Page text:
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Can Children Express Preference in California Child Custody Cases?

Maggio law firm, California family law attorney, California divorce attorney, childs preference in child custody cases, California child custody case, child custody in california

Divorcing parents have to make countless difficult decisions, but the most difficult decision of all is determining child custody. Parents tend to have differing opinions on the subject of both custody and visitation. The child often wants to have a say in where they end up living but do California courts consider the child’s preference when determining custody?

In California, the court determines custody for children when the parents are not able to agree on a custody arrangement on their own. When determining child custody in California, the judge considers numerous factors:

History of caregiving for the child on the part of both parents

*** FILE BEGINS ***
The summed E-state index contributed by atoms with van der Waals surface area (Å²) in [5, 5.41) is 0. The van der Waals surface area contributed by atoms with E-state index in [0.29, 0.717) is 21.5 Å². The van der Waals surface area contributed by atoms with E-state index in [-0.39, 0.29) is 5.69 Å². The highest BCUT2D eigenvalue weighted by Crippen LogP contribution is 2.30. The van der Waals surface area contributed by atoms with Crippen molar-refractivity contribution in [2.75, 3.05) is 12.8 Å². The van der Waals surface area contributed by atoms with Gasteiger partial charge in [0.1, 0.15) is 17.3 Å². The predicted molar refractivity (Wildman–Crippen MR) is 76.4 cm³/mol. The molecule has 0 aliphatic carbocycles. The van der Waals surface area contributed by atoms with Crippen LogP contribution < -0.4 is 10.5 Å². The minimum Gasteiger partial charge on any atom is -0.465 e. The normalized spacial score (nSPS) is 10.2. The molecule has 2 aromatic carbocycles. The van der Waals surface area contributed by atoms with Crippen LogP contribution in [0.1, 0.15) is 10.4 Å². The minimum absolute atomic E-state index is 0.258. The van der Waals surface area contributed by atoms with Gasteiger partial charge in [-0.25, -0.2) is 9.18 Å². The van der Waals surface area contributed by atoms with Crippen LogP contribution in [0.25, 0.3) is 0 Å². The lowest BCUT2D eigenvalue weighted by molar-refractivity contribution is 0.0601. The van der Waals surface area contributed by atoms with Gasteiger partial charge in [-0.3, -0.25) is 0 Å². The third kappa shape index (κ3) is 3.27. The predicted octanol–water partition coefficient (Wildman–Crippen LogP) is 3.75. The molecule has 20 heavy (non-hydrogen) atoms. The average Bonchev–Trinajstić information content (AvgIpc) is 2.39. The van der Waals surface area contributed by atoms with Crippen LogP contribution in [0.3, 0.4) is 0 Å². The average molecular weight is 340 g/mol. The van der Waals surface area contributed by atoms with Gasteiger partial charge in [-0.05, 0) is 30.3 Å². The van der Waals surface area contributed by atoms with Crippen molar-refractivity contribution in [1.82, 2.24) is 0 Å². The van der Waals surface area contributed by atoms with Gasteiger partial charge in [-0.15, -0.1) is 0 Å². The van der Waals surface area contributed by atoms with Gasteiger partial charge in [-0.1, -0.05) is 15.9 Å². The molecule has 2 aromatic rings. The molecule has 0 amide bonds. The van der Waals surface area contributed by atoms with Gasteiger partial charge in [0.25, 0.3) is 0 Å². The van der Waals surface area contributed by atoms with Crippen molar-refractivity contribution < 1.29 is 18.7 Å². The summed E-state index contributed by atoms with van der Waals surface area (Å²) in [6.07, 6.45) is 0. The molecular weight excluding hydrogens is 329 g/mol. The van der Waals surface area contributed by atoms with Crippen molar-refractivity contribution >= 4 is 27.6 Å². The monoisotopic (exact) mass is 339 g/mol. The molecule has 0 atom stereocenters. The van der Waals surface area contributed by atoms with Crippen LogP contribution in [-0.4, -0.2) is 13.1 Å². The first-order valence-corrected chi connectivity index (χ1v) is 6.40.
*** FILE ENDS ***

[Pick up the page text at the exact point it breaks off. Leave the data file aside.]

Each parents capabilities as a fit parent

The stability of each parent’s household

The child’s health and safety

Any history of abuse or domestic violence on the part of either parent

Any drug or alcohol use on the part of either parent

Whether or not the parents are likely to encourage the child to have a relationship with their other parent

Any false allegations of abuse that a parent makes against the other parent in an attempt to help their case

Any siblings of the child and where they reside

The preference of the child

Additional factors related to the child’s welfare

Does the Court Consider a Child’s Preference for Custody?

California courts are required to consider a child’s preference in child custody cases if the child is of “sufficient” age and ability to voice an intelligent opinion. If the child is 14 or older, they will be allowed to state their preference for custody to the court. Children under 14 are permitted to testify to their custody preference unless the court finds that doing so would not be in the child’s best interest. When the court decides it is not in the child’s best interest to testify, they can access alternate means of expressing their opinion on the matter such as through a third party or custody evaluator. The judge is not required to follow the child’s preference in making their decision.

If you still have questions about a child’s preference in California child custody cases, please don’t hesitate to get in touch with an experienced California family law attorney at The Maggio Law firm. We can help.



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